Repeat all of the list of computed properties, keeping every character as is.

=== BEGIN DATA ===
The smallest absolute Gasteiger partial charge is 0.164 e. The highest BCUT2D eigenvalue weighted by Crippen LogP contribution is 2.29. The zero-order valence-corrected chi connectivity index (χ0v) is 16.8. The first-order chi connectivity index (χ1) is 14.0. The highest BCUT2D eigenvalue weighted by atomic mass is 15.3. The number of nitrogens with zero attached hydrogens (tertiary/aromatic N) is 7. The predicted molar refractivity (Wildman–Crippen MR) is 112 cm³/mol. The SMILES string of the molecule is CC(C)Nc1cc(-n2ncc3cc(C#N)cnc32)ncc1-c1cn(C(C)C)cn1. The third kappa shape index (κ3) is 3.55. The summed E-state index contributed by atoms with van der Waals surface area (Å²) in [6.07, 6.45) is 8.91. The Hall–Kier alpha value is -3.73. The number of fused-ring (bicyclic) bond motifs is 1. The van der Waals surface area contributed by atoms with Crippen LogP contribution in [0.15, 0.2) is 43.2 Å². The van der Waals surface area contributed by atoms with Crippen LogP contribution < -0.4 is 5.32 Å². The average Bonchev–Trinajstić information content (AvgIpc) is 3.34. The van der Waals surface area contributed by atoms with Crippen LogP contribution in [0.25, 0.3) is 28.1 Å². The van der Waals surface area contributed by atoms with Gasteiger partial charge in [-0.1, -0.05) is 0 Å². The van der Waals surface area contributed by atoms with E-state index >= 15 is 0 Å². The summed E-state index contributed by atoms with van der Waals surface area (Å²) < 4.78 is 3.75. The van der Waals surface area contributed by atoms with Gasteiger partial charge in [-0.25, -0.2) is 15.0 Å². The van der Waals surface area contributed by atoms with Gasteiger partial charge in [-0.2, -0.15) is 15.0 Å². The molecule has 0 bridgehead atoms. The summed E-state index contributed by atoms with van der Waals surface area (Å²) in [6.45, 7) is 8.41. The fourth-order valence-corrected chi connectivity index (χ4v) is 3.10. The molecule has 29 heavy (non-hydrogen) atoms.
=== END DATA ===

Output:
The smallest absolute Gasteiger partial charge is 0.164 e. The highest BCUT2D eigenvalue weighted by Crippen LogP contribution is 2.29. The zero-order valence-corrected chi connectivity index (χ0v) is 16.8. The first-order chi connectivity index (χ1) is 14.0. The highest BCUT2D eigenvalue weighted by atomic mass is 15.3. The number of nitrogens with zero attached hydrogens (tertiary/aromatic N) is 7. The predicted molar refractivity (Wildman–Crippen MR) is 112 cm³/mol. The SMILES string of the molecule is CC(C)Nc1cc(-n2ncc3cc(C#N)cnc32)ncc1-c1cn(C(C)C)cn1. The third kappa shape index (κ3) is 3.55. The summed E-state index contributed by atoms with van der Waals surface area (Å²) in [6.07, 6.45) is 8.91. The Hall–Kier alpha value is -3.73. The number of fused-ring (bicyclic) bond motifs is 1. The van der Waals surface area contributed by atoms with Crippen LogP contribution in [0.15, 0.2) is 43.2 Å². The van der Waals surface area contributed by atoms with Crippen LogP contribution < -0.4 is 5.32 Å². The average Bonchev–Trinajstić information content (AvgIpc) is 3.34. The van der Waals surface area contributed by atoms with Crippen LogP contribution in [0.25, 0.3) is 28.1 Å². The van der Waals surface area contributed by atoms with Gasteiger partial charge in [-0.1, -0.05) is 0 Å². The van der Waals surface area contributed by atoms with E-state index >= 15 is 0 Å². The summed E-state index contributed by atoms with van der Waals surface area (Å²) < 4.78 is 3.75. The van der Waals surface area contributed by atoms with Gasteiger partial charge in [-0.25, -0.2) is 15.0 Å². The van der Waals surface area contributed by atoms with Gasteiger partial charge in [-0.2, -0.15) is 15.0 Å². The molecule has 0 bridgehead atoms. The summed E-state index contributed by atoms with van der Waals surface area (Å²) in [6.45, 7) is 8.41. The fourth-order valence-corrected chi connectivity index (χ4v) is 3.10. The molecule has 29 heavy (non-hydrogen) atoms.